Rooted Hauntology Lab: Attempts at vegetal curation
Keywords:curating, plants, non-human studies, practice-as-research
In this paper I share my personal attempt of co-working with plants as ghosts and how this has started to shape a curatorial practice that tries to resist extractivism. I wanted to rethink my own practice as a curatorand investigate how to shape relations and ethics differently. For this work I turned towards plants and ghosts as my teachers and allies. They pointed me towards strategies of being-with, generosity and sympoiesis, which I am trying totranspose into a (life-)practice. Rooted Hauntology Lab as an artistic-curatorial project is both the result and ongoing practical playground for this experimentation.
Acosta, Alberto. 2013. “Extractivism and Neo-extractivism: two sides of the same curse.” In Beyond Development: Alternative Visions from Latin America. Edited by Miriam Lang and Dunia Mokrani, 61–86. Amsterdam: Transnational Institute.
Ascott, Roy. 2005. “Distance Makes the Art Grow Further: Distributed Authorship and Telematic Textuality in La Plissure Du Texte.” In At a Distance: Precursors to Art and Activism on the Internet. Edited by Annmarie Chandler and Norie Neumark, 282–297. Cambridge, MA: MIT Press.
Bieman, Ursula, and Paulo Tavarres. 2014. Forest Law: Selva Jurídica. Lansing, MI: Eli and Edythe Broad Art Museum, Michigan State University.
De Meyer, Silvie. 2017. Sensor Rapport: Resultaten van de sensor binnen de sector podiumkunsten en muziek. Gent: Attentia & Sociaal Fonds Podiumkunsten.
Dempster, Beth. 1995. System Stability and Implications for Sustainability. Vancouver: B.Sc. Thesis, University of British Columbia.
Derrida, Jacques. 1994. Spectres of Marx. Translated by Peggy Kamuf. New York and London. Routledge.
Fisher, Mark. 2014. Ghosts of My Life: Writings on depression, hauntology and lost futures. Winchester: Zero Books.
Hallowell, Irving A. 1960. Ojibwa Ontology, Behavior, and World View. New York: Columbia University Press.
Haraway, Donna J. 2016. Staying with the Trouble: Making kin in the Chthulucene. Durham, NC: Duke University Press. https://doi.org/10.1215/9780822373780
Kuzmanovic, Maja, and Nik Gaffney. 2018. Terrafictions. https://medium.com/aperiodic-mesmerism/terrafictions-109274bf8336
Marder, Michael, and Anaïs Tondeur. 2016. The Chernobyl Herbarium: Fragments of an Exploded Consciousness. London. Open Humanities Press. https://doi.org/10.26530/OAPEN_606220
Marder, Michael. 2018. “Musings on Vegetality.” In Botanical Speculations. Edited by Giovanni Aloi, 19-28. Cambridge: Cambridge Scholars Publishing.
Schiebinger, Londa. 2007. Plants and Empire: Colonial Bioprospecting in the Atlantic World. Cambridge, MA: Harvard University Press.
Simard, Suzanne, Kathy Martin, Alan Vysem, and Bruce Larson. 2013. “Meta-networks of fungi, fauna and flora as agents of complex adaptive systems.” In Managing World Forests as Complex Adaptive Systems: Building Resilience to the Challenge of Global Change. Edited by Christian Messier, Klaus J. Puettmann, and K. David Coates, 133–164. New York: Routledge.
Simard, Suzanne. 2018. “Mycorrhizal networks facilitate tree communication, learning and memory.” In Memory and Learning in Plants. Edited by Frantisek Baluska, Monica Gagliano, and Guenther Witzany, 191–213. Cham: Springer. https://doi.org/10.1007/978-3-319-75596-0_10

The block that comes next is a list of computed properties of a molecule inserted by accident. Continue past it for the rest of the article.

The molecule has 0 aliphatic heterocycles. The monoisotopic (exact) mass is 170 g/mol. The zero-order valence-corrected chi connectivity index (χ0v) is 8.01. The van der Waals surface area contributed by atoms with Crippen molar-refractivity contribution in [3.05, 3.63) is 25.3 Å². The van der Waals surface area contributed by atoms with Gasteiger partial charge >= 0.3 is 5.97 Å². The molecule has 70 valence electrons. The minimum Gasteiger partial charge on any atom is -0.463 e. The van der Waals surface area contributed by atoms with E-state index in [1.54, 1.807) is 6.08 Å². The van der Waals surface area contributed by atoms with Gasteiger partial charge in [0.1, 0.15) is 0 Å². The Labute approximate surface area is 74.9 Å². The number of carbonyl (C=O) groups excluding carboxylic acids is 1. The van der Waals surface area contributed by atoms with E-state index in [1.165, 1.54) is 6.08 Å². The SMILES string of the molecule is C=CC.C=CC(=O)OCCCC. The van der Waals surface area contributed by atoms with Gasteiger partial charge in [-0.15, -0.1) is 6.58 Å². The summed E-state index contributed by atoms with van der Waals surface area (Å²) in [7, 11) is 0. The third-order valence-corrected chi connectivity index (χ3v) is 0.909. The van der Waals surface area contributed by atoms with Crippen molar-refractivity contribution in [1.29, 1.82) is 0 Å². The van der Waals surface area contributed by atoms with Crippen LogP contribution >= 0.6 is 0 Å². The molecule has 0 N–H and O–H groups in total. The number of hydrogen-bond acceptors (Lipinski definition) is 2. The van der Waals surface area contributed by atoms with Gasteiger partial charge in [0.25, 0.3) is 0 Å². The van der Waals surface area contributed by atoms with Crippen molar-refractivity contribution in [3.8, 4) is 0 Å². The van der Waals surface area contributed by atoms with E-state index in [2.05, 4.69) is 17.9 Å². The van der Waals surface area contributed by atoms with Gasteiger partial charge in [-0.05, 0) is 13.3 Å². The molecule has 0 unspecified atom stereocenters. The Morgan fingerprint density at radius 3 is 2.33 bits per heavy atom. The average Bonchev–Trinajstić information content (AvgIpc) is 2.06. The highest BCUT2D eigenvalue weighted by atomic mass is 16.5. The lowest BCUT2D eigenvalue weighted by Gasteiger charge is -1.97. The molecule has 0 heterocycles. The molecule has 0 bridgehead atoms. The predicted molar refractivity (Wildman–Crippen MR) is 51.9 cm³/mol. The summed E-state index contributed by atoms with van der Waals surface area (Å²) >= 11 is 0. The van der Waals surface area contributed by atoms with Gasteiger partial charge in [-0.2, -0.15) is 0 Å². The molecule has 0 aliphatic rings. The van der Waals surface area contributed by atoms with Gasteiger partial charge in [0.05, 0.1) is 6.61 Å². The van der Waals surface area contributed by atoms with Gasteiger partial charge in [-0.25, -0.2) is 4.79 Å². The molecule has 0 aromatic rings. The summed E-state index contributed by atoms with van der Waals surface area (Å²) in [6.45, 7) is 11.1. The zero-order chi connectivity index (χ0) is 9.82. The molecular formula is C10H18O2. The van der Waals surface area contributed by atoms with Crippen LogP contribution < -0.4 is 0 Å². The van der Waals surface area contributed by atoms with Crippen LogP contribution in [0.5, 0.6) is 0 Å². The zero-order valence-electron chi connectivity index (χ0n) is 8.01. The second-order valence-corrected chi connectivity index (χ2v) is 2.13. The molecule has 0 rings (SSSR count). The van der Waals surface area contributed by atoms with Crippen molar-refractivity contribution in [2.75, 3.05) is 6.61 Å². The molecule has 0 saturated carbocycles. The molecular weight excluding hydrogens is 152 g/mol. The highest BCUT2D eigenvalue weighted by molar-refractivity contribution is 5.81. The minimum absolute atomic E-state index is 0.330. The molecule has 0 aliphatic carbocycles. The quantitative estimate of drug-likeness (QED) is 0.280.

Szymborska, Wisława. 1999. “The Silence of Plants.” Poems New and Collected. Translated by S. Baranczak and C. C. Cavanagh. London: Faber & Faber.
Tsing, Anna, Heather Swanson, Elaine Gan, and Nils Bubandt, eds. 2017. Arts of Living on a Damaged Planet. 2 vols. Minneapolis: University of Minnesota Press.
Vranken, Ingrid, Špela Petrič, Vinny Jones, Sepideh Ardelani, Maja Kuzmanovic, and Nik Gaffney. 2019. Program note, Rooted Hauntology Lab séance #1 (unpublished).
Wandersee, James, and Elisabeth Schussler. 2001. “Toward a Theory of Plant Blindness.” Plant Science Bulletin 47 (1). https://www.botany.org/bsa/psb/2001/psb47-1.html#Toward%20a%20Theory%20of%20Plant
Wenner, Stefanie. 2019. “Bürgerliche Dämmerung.” Program note, Rooted Hauntology Lab séance #1 (unpublished).
Wohlleben, Peter. 2015. The Hidden Life of Trees. London: Harper Collins.
How to Cite
Authors who publish with this journal agree to the following terms:
- Authors retain copyright and grant the journal right of first publication with the work simultaneously licensed under a Attribution-NonCommercial-ShareAlike License that allows others to share the work with an acknowledgement of the work's authorship and initial publication in this journal, provided it is for non-commercial uses; and that lets others excerpt, translate, and build upon your work non-commercially, as long as they credit you and license their new creations under the identical terms.
- Authors are able to enter into separate, additional contractual arrangements for the non-exclusive distribution of the journal's published version of the work (e.g., post it to an institutional repository or publish it in a book), with an acknowledgement of its initial publication in this journal.
- Authors are permitted and encouraged to post their work online (e.g., in institutional repositories or on their website) prior to and during the submission process, as it can lead to productive exchanges, as well as earlier and greater citation of published work (See The Effect of Open Access).